Way back in April I bragged about the fact the Big Guy and I were making our own side and back bacon because the price of the ready made stuff has skyrocketed and we're too darn cheap to pay it. Before we started, we did a lot of research to find the best methods and since then we've had a lot of practice. I think we can say in all probability we've perfected the stuff so it's time to do a re-write on our methods.
- Source out and buy pork bellies. Now since we've started this little project our local source has increased his prices by $1.00 a pound but what the heck, it's still the steal of the century. Just make sure it's the best quality you can find and more important, while you're doing it you might as well buy more than 1. The pork bellies we buy come in pieces between 2.5 and 3 pounds each so we're doing about 10 to 12 pounds at a time.
- Wash and dry the bellies well, leaving the skin on. Coat three sides (2 ends and the side without the skin) in a mixture of 1 tablespoon Morton's Tender Quick mixed with 2 tablespoons of dark brown sugar PER POUND of meat. Rub it in really well then wrap each piece in its own gallon size zip bag, squeezing out all the air that you can.
- Stack the wrapped bellies into a plastic container with a tight lid and refrigerate for 10 to 14 days, moving them around and flipping them over every day to redistribute the juices that are collecting. Don't pour off any accumulated liquid, just make sure the seal of each bag is completely closed.
- After the curing period, remove the bellies from the zip bags and discard the bags and accumulated juices. The bellies will be firm to the touch, more compact and a deeper color than when you started. Wash them off well under cold running water and dry with paper towels. Place on wire racks on a sheet pan and leave uncovered in your refrigerated for 24 hours so they have a chance to dry out.
- Prepare the smoker with your choice of wood chips. Our favorite is maple, but apple works well too as well as hickory, alder or mesquite but for us maple is the best. Place drapery hooks or S hooks onto one short end of the bellies, attaching the hooks through the skin so the bellies can hang off a rack in the smoker or alternatively lay the bellies flat on the smoking rack, leaving as much room as possible between each slab.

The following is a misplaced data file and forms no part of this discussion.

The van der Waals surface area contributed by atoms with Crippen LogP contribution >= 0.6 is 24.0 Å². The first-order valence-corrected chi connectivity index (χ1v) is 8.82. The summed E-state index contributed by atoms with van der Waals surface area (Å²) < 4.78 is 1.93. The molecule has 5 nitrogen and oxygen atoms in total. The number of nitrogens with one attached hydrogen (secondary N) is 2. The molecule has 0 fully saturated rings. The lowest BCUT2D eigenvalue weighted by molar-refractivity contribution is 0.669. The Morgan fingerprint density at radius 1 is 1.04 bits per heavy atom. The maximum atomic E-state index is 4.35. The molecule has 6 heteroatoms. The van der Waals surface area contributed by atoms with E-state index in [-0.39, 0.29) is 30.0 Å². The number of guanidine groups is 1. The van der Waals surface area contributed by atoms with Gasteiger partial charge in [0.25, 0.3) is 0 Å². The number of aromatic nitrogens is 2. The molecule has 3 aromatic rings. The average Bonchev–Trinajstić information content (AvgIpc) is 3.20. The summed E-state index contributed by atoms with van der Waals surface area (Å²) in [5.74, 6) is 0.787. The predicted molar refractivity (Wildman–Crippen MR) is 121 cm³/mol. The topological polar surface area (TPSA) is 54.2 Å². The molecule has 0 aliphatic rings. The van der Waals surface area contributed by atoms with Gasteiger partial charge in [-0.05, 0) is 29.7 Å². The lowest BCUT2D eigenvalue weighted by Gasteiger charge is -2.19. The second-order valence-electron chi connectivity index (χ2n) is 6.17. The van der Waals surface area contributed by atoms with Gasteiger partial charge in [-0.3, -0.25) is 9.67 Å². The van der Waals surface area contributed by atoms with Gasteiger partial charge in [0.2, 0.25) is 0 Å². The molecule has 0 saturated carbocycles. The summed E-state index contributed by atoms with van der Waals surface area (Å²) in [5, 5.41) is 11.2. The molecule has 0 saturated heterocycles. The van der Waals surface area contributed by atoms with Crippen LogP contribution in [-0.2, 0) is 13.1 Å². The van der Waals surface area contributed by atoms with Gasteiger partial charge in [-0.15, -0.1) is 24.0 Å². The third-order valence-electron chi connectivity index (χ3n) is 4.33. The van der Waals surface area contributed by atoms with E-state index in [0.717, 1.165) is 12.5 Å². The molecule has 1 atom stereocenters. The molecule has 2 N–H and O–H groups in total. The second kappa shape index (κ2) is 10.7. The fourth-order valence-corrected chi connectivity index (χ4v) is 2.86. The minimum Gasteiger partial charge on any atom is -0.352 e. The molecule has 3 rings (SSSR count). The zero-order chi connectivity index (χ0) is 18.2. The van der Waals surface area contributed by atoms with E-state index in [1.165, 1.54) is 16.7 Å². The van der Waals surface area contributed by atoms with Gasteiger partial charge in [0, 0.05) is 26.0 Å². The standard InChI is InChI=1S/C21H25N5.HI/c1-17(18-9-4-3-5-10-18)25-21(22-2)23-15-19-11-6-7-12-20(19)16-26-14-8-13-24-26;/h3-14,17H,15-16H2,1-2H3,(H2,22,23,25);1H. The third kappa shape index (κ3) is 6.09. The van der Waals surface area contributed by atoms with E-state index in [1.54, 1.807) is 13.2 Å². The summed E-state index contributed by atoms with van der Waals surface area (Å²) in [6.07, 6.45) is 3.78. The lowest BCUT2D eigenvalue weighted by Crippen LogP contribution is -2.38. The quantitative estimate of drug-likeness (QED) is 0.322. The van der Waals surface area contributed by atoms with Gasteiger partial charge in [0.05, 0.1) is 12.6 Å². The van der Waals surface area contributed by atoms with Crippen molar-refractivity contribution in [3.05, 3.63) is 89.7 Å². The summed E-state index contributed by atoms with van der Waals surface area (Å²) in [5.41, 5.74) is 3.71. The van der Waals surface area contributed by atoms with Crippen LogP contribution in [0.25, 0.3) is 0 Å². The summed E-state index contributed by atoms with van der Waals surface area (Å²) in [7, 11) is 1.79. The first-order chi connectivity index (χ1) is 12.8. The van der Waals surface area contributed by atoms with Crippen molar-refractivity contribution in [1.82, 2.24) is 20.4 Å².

- Smoke them for a minimum of 2 hours or anywhere up to 8, depending on how much smoke flavor you prefer. Our last batch went for 4 hours and quite honestly, it is perfect.
- Remove the bellies (now bacon) from the smoker and cool to room temperature, then wrap well and refrigerate for 24 hours. They'll become even more solid which makes slicing a lot easier. Then remove the skin and save it (freeze) for making crackle or for the next time you make a big pot of beans. The flavor's incredible.
- Slice and package the bacon, wrap air tight and freeze. The Big Guy even saves the iddy biddy pieces for me and cuts them into a small dice, perfect for crisping up for salads or in omlets or carbonara or just about anything, actually.
You'll notice a huge difference not only in the flavor of your bacon but the lack of fat as well. I've found that when you're cooking it up, be sure to spray the skillet with a little cooking spray first and start cooking the bacon in a cold pan on low heat, gradually increasing the heat as the bacon releases fat. You'll find that not only is it leaner than the stuff you buy, but it also browns a lot faster.
I had some last night on this Bacon and Blue burger and now that the fur kiddies and I are finally up and at 'em today, it's likely I'll have more with some eggs this morning. Are you jealous yet?